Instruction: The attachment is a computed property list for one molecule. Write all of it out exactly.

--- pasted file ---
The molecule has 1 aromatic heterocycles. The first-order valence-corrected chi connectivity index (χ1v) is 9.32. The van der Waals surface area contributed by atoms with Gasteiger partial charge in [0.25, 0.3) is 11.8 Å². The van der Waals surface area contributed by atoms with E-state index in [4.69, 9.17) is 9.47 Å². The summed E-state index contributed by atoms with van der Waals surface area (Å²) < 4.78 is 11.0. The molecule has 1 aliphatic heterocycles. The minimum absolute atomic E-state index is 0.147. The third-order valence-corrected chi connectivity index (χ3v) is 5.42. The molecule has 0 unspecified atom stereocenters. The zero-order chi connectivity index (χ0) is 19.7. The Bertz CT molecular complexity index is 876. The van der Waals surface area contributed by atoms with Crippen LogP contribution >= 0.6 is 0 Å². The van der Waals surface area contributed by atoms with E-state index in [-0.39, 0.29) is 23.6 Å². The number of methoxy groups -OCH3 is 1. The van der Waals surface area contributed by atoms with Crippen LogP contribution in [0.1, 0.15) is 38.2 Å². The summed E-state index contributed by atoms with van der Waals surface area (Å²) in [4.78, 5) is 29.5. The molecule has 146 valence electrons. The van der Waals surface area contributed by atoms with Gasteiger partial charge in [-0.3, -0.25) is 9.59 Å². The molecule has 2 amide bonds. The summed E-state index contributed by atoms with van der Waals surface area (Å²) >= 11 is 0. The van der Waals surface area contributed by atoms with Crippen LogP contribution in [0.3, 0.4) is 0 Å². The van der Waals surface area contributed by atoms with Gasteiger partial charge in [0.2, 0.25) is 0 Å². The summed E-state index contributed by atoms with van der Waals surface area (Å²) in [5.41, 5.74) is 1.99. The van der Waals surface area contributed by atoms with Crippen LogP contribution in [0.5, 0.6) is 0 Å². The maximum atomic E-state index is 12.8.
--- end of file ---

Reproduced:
The molecule has 1 aromatic heterocycles. The first-order valence-corrected chi connectivity index (χ1v) is 9.32. The van der Waals surface area contributed by atoms with Gasteiger partial charge in [0.25, 0.3) is 11.8 Å². The van der Waals surface area contributed by atoms with E-state index in [4.69, 9.17) is 9.47 Å². The summed E-state index contributed by atoms with van der Waals surface area (Å²) < 4.78 is 11.0. The molecule has 1 aliphatic heterocycles. The minimum absolute atomic E-state index is 0.147. The third-order valence-corrected chi connectivity index (χ3v) is 5.42. The molecule has 0 unspecified atom stereocenters. The zero-order chi connectivity index (χ0) is 19.7. The Bertz CT molecular complexity index is 876. The van der Waals surface area contributed by atoms with Crippen LogP contribution >= 0.6 is 0 Å². The van der Waals surface area contributed by atoms with E-state index in [-0.39, 0.29) is 23.6 Å². The number of methoxy groups -OCH3 is 1. The van der Waals surface area contributed by atoms with Crippen LogP contribution in [0.1, 0.15) is 38.2 Å². The summed E-state index contributed by atoms with van der Waals surface area (Å²) in [4.78, 5) is 29.5. The molecule has 146 valence electrons. The van der Waals surface area contributed by atoms with Gasteiger partial charge in [-0.3, -0.25) is 9.59 Å². The molecule has 2 amide bonds. The summed E-state index contributed by atoms with van der Waals surface area (Å²) >= 11 is 0. The van der Waals surface area contributed by atoms with Crippen LogP contribution in [0.3, 0.4) is 0 Å². The van der Waals surface area contributed by atoms with Gasteiger partial charge in [0.2, 0.25) is 0 Å². The summed E-state index contributed by atoms with van der Waals surface area (Å²) in [5.41, 5.74) is 1.99. The van der Waals surface area contributed by atoms with Crippen LogP contribution in [0.5, 0.6) is 0 Å². The maximum atomic E-state index is 12.8.